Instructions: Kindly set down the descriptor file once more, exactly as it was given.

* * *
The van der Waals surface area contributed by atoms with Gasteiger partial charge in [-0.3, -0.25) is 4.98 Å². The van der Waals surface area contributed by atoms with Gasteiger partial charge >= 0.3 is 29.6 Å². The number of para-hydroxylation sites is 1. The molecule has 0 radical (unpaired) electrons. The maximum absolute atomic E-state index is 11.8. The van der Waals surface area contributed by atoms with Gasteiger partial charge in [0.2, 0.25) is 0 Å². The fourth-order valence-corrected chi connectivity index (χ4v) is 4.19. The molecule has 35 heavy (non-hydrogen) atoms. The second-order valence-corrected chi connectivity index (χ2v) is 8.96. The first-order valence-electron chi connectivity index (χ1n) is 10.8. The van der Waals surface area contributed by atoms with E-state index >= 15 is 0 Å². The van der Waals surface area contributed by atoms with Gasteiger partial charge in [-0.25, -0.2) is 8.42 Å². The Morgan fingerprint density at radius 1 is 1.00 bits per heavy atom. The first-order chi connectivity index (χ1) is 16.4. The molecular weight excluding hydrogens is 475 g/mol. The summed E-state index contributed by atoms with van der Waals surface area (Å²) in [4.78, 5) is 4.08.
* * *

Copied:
The van der Waals surface area contributed by atoms with Gasteiger partial charge in [-0.3, -0.25) is 4.98 Å². The van der Waals surface area contributed by atoms with Gasteiger partial charge >= 0.3 is 29.6 Å². The number of para-hydroxylation sites is 1. The molecule has 0 radical (unpaired) electrons. The maximum absolute atomic E-state index is 11.8. The van der Waals surface area contributed by atoms with Gasteiger partial charge in [0.2, 0.25) is 0 Å². The fourth-order valence-corrected chi connectivity index (χ4v) is 4.19. The molecule has 35 heavy (non-hydrogen) atoms. The second-order valence-corrected chi connectivity index (χ2v) is 8.96. The first-order valence-electron chi connectivity index (χ1n) is 10.8. The van der Waals surface area contributed by atoms with E-state index >= 15 is 0 Å². The van der Waals surface area contributed by atoms with Gasteiger partial charge in [-0.25, -0.2) is 8.42 Å². The Morgan fingerprint density at radius 1 is 1.00 bits per heavy atom. The first-order chi connectivity index (χ1) is 16.4. The molecular weight excluding hydrogens is 475 g/mol. The summed E-state index contributed by atoms with van der Waals surface area (Å²) in [4.78, 5) is 4.08.